controversial law passed four years ago. It imposes heavy damages on any
Israeli individual or organization that calls for a boycott of either
Israel or the settlements.
The Israeli right’s goal in passing the legislation was undisguised:
to silence internal critics of the occupation, especially those who back
growing international calls for Israel to face BDS – boycott,
divestment and sanctions. A similar campaign of isolation turned the
tide against apartheid South Africa.
However, by a narrow majority, the court supported the law. Several
judges described calls for boycott “political terror”, while another
renamed the BDS movement “Bigoted, Dishonest, Shameful”.
Observers were particularly surprised that the court refused to make a
distinction between boycotting Israel and the settlements. Effectively,
the judges kosher-stamped the occupation, equating a non-violent
political protest against the settlements with “terror”.
Lara Friedman of Americans for Peace Now observed that in doing so
the court had codified Israel’s “de facto annexation” of the West Bank.
In practice, the ruling will bar Israelis from showing any solidarity
with Palestinians living under oppression. As the liberal Haaretz daily
noted, lobbying to stop theatre companies and musicians from performing
in the large settlement of Ariel, in the heart of the West Bank, is now
effectively outlawed with the court’s approval.
Uri Avnery, leader of the small Israeli peace camp Gush Shalom, which
for many years has called unsuccessfully on the EU to boycott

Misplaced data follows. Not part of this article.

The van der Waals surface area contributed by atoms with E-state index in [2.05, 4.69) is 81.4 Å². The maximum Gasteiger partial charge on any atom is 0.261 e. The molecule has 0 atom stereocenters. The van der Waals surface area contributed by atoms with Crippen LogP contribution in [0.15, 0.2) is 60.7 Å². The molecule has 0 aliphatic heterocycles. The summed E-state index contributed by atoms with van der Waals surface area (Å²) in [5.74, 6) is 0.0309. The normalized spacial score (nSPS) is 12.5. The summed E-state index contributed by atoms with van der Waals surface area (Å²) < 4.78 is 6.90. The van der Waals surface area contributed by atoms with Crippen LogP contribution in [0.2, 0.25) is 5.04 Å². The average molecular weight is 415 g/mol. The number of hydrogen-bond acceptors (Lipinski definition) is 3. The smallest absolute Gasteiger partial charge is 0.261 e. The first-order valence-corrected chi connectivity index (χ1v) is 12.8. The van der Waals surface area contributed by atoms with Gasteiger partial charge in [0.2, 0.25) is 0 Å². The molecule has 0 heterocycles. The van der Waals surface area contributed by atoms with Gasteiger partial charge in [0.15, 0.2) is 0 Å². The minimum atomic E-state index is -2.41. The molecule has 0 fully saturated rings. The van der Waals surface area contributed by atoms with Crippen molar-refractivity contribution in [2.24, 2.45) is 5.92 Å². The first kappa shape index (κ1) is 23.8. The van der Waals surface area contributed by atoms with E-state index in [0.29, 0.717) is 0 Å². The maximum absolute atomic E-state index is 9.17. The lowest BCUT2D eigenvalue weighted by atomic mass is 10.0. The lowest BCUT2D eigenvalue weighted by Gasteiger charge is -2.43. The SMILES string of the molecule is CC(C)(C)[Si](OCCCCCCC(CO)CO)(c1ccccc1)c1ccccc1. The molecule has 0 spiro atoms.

settlement products, believed the ruling proved the judges were simply
“afraid” of the growing power of the right.
Without a supreme court prepared to back basic civil rights like free
speech, the Israeli right’s hold is unchallenged. It is shutting down
the kind of political spaces that allowed blacks and whites in South
Africa to struggle jointly against apartheid.
Israeli commentator Gideon Levy lamented on Sunday: “We’re about to
get our most nationalist government – and there is no one to stop its
The court’s ruling only highlighted the EU’s shameful cowardice in
failing to confront Israel. It is precisely as Israeli political
institutions – from Benjamin Netanyahu’s government to the judiciary –
make common cause behind the settlements that Europe needs to find its
The few Israelis prepared to break out of the domestic consensus and
stand up for Palestinian rights to dignity and justice need all the help
they can get. Not least they need the solidarity of European
governments, who should be joining them in calling for harsh – not
paltry – penalties against Israel.
- Jonathan Cook won the Martha Gellhorn Special Prize for
Journalism. His latest books are “Israel and the Clash of Civilisations:
Iraq, Iran and the Plan to Remake the Middle East” (Pluto Press) and
“Disappearing Palestine: Israel’s Experiments in Human Despair” (Zed
Books). He contributed this article to PalestineChronicle.com. Visit:
www.jonathan-cook.net. (A version of this article first appeared in the
National, Abu Dhabi.)